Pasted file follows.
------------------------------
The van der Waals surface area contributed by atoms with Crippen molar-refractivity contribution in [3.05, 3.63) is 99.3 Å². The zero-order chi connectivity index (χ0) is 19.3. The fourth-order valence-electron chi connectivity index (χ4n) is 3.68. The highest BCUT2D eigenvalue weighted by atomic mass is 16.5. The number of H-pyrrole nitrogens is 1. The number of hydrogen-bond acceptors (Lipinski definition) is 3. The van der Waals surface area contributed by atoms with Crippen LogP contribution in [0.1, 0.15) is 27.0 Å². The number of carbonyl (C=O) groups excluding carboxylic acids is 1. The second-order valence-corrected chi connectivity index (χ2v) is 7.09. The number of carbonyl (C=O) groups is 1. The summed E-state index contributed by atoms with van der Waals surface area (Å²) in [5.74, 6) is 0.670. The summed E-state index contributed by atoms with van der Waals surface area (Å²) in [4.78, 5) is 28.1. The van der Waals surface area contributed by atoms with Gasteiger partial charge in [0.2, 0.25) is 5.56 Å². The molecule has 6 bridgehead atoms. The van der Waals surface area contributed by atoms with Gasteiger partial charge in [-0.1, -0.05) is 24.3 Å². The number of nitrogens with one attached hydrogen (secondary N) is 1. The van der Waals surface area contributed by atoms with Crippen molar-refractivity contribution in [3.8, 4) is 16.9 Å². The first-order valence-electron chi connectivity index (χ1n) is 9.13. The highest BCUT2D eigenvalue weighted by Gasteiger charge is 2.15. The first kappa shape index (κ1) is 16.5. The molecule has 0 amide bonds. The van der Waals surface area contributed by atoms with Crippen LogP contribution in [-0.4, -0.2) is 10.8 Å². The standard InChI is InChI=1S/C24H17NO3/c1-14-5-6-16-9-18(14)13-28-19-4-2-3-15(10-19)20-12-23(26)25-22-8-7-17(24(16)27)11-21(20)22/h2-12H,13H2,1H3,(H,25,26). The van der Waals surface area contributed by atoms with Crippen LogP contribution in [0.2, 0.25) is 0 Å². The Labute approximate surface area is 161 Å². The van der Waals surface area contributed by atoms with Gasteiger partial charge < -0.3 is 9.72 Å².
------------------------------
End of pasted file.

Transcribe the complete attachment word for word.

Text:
The van der Waals surface area contributed by atoms with Crippen molar-refractivity contribution in [3.05, 3.63) is 99.3 Å². The zero-order chi connectivity index (χ0) is 19.3. The fourth-order valence-electron chi connectivity index (χ4n) is 3.68. The highest BCUT2D eigenvalue weighted by atomic mass is 16.5. The number of H-pyrrole nitrogens is 1. The number of hydrogen-bond acceptors (Lipinski definition) is 3. The van der Waals surface area contributed by atoms with Crippen LogP contribution in [0.1, 0.15) is 27.0 Å². The number of carbonyl (C=O) groups excluding carboxylic acids is 1. The second-order valence-corrected chi connectivity index (χ2v) is 7.09. The number of carbonyl (C=O) groups is 1. The summed E-state index contributed by atoms with van der Waals surface area (Å²) in [5.74, 6) is 0.670. The summed E-state index contributed by atoms with van der Waals surface area (Å²) in [4.78, 5) is 28.1. The van der Waals surface area contributed by atoms with Gasteiger partial charge in [0.2, 0.25) is 5.56 Å². The molecule has 6 bridgehead atoms. The van der Waals surface area contributed by atoms with Gasteiger partial charge in [-0.1, -0.05) is 24.3 Å². The number of nitrogens with one attached hydrogen (secondary N) is 1. The van der Waals surface area contributed by atoms with Crippen molar-refractivity contribution in [3.8, 4) is 16.9 Å². The first-order valence-electron chi connectivity index (χ1n) is 9.13. The highest BCUT2D eigenvalue weighted by Gasteiger charge is 2.15. The first kappa shape index (κ1) is 16.5. The molecule has 0 amide bonds. The van der Waals surface area contributed by atoms with Crippen LogP contribution in [-0.4, -0.2) is 10.8 Å². The standard InChI is InChI=1S/C24H17NO3/c1-14-5-6-16-9-18(14)13-28-19-4-2-3-15(10-19)20-12-23(26)25-22-8-7-17(24(16)27)11-21(20)22/h2-12H,13H2,1H3,(H,25,26). The van der Waals surface area contributed by atoms with Crippen LogP contribution in [0.2, 0.25) is 0 Å². The Labute approximate surface area is 161 Å². The van der Waals surface area contributed by atoms with Gasteiger partial charge < -0.3 is 9.72 Å².